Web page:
Reason, tradition, and authority: a comparative study of Habermas and Gadamer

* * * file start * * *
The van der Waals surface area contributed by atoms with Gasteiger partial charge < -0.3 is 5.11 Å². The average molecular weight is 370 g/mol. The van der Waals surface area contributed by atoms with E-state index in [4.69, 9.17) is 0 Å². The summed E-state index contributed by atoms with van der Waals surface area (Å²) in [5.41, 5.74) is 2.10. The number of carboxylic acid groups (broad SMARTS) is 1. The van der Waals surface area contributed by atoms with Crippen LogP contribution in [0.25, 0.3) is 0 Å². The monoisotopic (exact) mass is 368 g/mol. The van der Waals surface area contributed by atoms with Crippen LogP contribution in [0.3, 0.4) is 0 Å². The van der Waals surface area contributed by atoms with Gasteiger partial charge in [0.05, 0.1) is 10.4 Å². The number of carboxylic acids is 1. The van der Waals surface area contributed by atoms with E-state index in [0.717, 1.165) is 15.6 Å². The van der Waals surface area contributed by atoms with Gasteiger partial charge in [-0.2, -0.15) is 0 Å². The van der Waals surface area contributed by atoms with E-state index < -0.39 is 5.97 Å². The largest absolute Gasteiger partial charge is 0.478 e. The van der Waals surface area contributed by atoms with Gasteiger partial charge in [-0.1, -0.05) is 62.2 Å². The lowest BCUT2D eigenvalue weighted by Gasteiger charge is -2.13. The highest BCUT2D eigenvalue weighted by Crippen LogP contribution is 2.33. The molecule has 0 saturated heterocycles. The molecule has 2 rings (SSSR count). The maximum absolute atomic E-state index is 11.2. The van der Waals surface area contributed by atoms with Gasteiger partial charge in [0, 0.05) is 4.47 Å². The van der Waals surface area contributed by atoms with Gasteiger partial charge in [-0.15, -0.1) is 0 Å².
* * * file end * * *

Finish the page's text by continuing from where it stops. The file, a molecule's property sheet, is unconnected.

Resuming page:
This thesis explores the possibilities for normative grounding of authority through a focus on the relationship between Habermas’s ‘critical theory’ and Gadamer’s ‘philosophical hermeneutics’, with particular reference to the bases of authority in East Asian culture. More specifically, it examines the role of reason and tradition in justifying political authority. Gadamer’s philosophical hermeneutics locates the conditions of authority in tradition, constituted in part by prejudice, while Habermas offers a theory of communicative action that transcends the limited horizons of tradition. The distinction between reason and tradition is applied in East Asian culture through an analysis of the practice of filial piety. The thesis endorses Habermas’s charge that Gadamer hypostatizes tradition. Habermas correctly identifies the political implication of Gadamer’s philosophical hermeneutics, namely, that it obscures power relations. It is argued that Habermas’s ‘communicative action theory’ and ‘discourse ethics’ are better able to do justice to the basis for the normative grounding of authority. The relevance of discourse ethics for the justification of political authority in East Asian culture is explored



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